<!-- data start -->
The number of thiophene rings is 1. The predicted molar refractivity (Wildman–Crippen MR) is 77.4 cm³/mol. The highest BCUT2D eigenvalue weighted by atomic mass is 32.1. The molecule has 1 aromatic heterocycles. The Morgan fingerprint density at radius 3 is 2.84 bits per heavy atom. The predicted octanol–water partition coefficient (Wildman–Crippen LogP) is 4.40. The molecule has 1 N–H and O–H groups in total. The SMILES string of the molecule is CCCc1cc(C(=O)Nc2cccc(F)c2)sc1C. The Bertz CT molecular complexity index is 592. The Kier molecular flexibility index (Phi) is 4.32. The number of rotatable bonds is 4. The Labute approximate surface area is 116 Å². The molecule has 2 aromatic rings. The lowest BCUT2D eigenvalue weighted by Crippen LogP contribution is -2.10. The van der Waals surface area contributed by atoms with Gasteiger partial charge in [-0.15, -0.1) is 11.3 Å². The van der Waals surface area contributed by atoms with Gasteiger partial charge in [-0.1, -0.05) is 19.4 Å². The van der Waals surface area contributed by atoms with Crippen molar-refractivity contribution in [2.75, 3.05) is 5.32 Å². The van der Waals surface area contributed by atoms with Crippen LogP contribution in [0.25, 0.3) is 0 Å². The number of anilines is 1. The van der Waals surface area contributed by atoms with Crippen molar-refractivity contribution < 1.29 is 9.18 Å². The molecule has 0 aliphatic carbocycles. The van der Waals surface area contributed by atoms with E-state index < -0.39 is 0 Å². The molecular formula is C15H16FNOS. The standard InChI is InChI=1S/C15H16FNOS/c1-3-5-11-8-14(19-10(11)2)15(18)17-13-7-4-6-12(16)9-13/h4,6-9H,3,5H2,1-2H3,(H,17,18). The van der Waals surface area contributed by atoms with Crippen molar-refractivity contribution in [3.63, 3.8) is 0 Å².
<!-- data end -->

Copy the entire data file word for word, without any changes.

The number of thiophene rings is 1. The predicted molar refractivity (Wildman–Crippen MR) is 77.4 cm³/mol. The highest BCUT2D eigenvalue weighted by atomic mass is 32.1. The molecule has 1 aromatic heterocycles. The Morgan fingerprint density at radius 3 is 2.84 bits per heavy atom. The predicted octanol–water partition coefficient (Wildman–Crippen LogP) is 4.40. The molecule has 1 N–H and O–H groups in total. The SMILES string of the molecule is CCCc1cc(C(=O)Nc2cccc(F)c2)sc1C. The Bertz CT molecular complexity index is 592. The Kier molecular flexibility index (Phi) is 4.32. The number of rotatable bonds is 4. The Labute approximate surface area is 116 Å². The molecule has 2 aromatic rings. The lowest BCUT2D eigenvalue weighted by Crippen LogP contribution is -2.10. The van der Waals surface area contributed by atoms with Gasteiger partial charge in [-0.15, -0.1) is 11.3 Å². The van der Waals surface area contributed by atoms with Gasteiger partial charge in [-0.1, -0.05) is 19.4 Å². The van der Waals surface area contributed by atoms with Crippen molar-refractivity contribution in [2.75, 3.05) is 5.32 Å². The van der Waals surface area contributed by atoms with Crippen LogP contribution in [0.25, 0.3) is 0 Å². The number of anilines is 1. The van der Waals surface area contributed by atoms with Crippen molar-refractivity contribution < 1.29 is 9.18 Å². The molecule has 0 aliphatic carbocycles. The van der Waals surface area contributed by atoms with E-state index < -0.39 is 0 Å². The molecular formula is C15H16FNOS. The standard InChI is InChI=1S/C15H16FNOS/c1-3-5-11-8-14(19-10(11)2)15(18)17-13-7-4-6-12(16)9-13/h4,6-9H,3,5H2,1-2H3,(H,17,18). The van der Waals surface area contributed by atoms with Crippen molar-refractivity contribution in [3.63, 3.8) is 0 Å².